Uber vows better driver supports after workers vent in huge survey

Uber drivers and riders in Australia who are kicked off the platform will have a new process to challenge the company’s decision after internal surveys showed almost a third of its workforce rated its support services as “poor”.

The transport giant has moved to revive phone support for its workforce and promised to complete reviews into cases where riders have been booted from its platforms within 72 hours. The decision is in response to a huge internal survey of 19,213 Australian and New Zealand Uber workers, which also showed concerns about pay but praise for flexible working.

Uber is creating a new process to review cases where its riders are kicked off its platform.Credit:Getty

Almost 30 per cent of Uber workers surveyed wanted their income to be more reliable, which the company moved to address in the United Kingdom last week by guaranteeing its workers in the UK will be paid at least the minimum wage on their trips.

Uber Australia is also planning to create forums for its riders and drivers to raise concerns. Asked whether Uber would adopt a minimum wage here if the forums recommended it, the head of Uber’s Australian driver division, Amanda Gilmore, said the company was non-committal but pointed to Victorian data showing gig economy workers earned more than $22 an hour on average.

"I think we're very open to consultation with government, with industry and with the workers who are on gig platforms as it relates to earnings," Ms Gilmore said.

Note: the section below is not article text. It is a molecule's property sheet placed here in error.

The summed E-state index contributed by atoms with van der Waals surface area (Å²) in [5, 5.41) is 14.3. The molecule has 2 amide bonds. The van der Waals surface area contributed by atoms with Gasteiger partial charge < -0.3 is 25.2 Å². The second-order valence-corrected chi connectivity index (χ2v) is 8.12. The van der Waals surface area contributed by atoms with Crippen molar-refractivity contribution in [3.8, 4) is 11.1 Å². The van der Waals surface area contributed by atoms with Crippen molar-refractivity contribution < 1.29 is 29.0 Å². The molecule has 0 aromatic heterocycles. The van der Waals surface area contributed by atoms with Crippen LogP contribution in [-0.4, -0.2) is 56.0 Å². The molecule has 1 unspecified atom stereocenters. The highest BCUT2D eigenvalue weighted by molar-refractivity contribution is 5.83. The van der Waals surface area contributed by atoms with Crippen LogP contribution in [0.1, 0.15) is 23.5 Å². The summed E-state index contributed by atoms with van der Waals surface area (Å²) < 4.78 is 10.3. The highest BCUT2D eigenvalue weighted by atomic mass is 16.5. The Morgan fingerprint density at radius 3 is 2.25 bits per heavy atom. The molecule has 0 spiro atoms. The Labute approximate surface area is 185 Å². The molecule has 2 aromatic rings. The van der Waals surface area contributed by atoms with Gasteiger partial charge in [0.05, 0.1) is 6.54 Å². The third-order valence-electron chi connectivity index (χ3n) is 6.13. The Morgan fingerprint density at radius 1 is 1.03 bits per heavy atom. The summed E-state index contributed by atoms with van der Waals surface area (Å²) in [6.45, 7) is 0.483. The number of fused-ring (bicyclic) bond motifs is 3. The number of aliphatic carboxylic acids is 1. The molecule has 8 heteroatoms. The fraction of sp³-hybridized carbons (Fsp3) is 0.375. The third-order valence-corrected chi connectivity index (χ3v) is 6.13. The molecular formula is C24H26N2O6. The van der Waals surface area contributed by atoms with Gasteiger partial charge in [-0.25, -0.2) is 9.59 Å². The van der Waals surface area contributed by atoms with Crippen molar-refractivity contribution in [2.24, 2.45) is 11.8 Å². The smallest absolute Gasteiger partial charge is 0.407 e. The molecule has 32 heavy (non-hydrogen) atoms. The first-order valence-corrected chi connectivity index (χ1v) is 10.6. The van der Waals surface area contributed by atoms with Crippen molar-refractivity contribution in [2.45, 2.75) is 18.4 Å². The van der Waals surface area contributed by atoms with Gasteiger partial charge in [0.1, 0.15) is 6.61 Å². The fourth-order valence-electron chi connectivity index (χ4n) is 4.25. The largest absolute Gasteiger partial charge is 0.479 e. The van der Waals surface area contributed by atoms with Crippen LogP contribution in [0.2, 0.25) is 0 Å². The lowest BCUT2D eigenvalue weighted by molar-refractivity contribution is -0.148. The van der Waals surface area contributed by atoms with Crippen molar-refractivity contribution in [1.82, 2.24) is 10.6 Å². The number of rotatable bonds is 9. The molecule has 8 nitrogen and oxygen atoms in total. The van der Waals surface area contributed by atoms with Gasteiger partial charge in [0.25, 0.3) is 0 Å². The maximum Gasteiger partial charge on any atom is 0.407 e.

Uber's survey, which ran from December to January and was seen only partially by The Sydney Morning Herald and The Age, asked drivers and riders to rate whether facets of the company's business were good, okay or poor. Almost all, 94 per cent, rated independence and flexibility as good or okay. COVID safety measures also scored highly, at 90 per cent good or okay.

The survey's size points to the massive, and undisclosed, size of the company's local workforce amid growing debates about how Australia should regulate the gig economy.

Survey questions with the highest “poor” ratings were customer support for drivers and delivery workers, at 29 per cent, dependability of earnings, at 28 per cent, and Uber’s responsiveness to feedback, at 24 per cent.

The survey did not ask any other questions about pay, such as whether per kilometre fees were high enough. Ms Gilmore attributed the "dependability of earnings" rating in part to uncertainty around the coronavirus.

Michael Kaine, national secretary of the Transport Workers Union, said Uber was putting on a facade of consultation but ultimately picking and choosing what employment benefits it offered workers.

"Uber workers should be able to go to an independent tribunal to demand rates that meet their costs and pay them a fair, safe rate, that covers sick leave, superannuation and annual leave," Mr Kaine said.

"They should have the right to workers compensation when they are injured or killed on the job, not some substandard scheme that Uber decides to grant. Uber workers should be able to go to an independent tribunal when they are sacked unfairly."

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